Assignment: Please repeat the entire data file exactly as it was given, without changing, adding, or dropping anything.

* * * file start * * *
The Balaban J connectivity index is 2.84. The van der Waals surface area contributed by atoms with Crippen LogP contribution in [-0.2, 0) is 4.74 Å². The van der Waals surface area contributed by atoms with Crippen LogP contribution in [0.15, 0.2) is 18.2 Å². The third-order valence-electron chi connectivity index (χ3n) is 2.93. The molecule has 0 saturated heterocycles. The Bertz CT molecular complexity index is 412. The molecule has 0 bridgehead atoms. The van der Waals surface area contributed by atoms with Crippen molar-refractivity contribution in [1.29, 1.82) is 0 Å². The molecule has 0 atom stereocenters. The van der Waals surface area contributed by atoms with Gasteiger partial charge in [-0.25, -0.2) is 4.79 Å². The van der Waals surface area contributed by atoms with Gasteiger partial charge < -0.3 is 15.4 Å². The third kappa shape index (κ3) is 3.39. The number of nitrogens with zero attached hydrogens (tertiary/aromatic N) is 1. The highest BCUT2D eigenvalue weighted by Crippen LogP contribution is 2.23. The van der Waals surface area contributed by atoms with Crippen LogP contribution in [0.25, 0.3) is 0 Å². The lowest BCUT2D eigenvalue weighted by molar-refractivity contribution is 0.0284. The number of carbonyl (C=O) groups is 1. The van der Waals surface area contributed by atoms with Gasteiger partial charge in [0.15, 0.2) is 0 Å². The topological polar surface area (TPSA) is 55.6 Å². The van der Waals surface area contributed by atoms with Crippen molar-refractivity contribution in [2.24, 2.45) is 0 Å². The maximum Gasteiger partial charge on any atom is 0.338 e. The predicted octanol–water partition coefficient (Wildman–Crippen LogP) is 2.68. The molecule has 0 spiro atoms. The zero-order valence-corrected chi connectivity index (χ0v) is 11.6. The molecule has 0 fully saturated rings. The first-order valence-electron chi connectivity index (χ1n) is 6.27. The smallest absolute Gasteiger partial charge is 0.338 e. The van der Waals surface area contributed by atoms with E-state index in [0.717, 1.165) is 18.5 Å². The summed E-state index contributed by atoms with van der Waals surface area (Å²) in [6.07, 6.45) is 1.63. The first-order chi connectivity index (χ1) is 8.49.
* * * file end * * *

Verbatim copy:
The Balaban J connectivity index is 2.84. The van der Waals surface area contributed by atoms with Crippen LogP contribution in [-0.2, 0) is 4.74 Å². The van der Waals surface area contributed by atoms with Crippen LogP contribution in [0.15, 0.2) is 18.2 Å². The third-order valence-electron chi connectivity index (χ3n) is 2.93. The molecule has 0 saturated heterocycles. The Bertz CT molecular complexity index is 412. The molecule has 0 bridgehead atoms. The van der Waals surface area contributed by atoms with Crippen molar-refractivity contribution in [1.29, 1.82) is 0 Å². The molecule has 0 atom stereocenters. The van der Waals surface area contributed by atoms with Gasteiger partial charge in [-0.25, -0.2) is 4.79 Å². The van der Waals surface area contributed by atoms with Gasteiger partial charge < -0.3 is 15.4 Å². The third kappa shape index (κ3) is 3.39. The number of nitrogens with zero attached hydrogens (tertiary/aromatic N) is 1. The highest BCUT2D eigenvalue weighted by Crippen LogP contribution is 2.23. The van der Waals surface area contributed by atoms with Crippen LogP contribution in [0.25, 0.3) is 0 Å². The lowest BCUT2D eigenvalue weighted by molar-refractivity contribution is 0.0284. The number of carbonyl (C=O) groups is 1. The van der Waals surface area contributed by atoms with Gasteiger partial charge in [0.15, 0.2) is 0 Å². The topological polar surface area (TPSA) is 55.6 Å². The van der Waals surface area contributed by atoms with Crippen molar-refractivity contribution in [2.24, 2.45) is 0 Å². The maximum Gasteiger partial charge on any atom is 0.338 e. The predicted octanol–water partition coefficient (Wildman–Crippen LogP) is 2.68. The molecule has 0 spiro atoms. The zero-order valence-corrected chi connectivity index (χ0v) is 11.6. The molecule has 0 fully saturated rings. The first-order valence-electron chi connectivity index (χ1n) is 6.27. The smallest absolute Gasteiger partial charge is 0.338 e. The van der Waals surface area contributed by atoms with E-state index in [0.717, 1.165) is 18.5 Å². The summed E-state index contributed by atoms with van der Waals surface area (Å²) in [6.07, 6.45) is 1.63. The first-order chi connectivity index (χ1) is 8.49.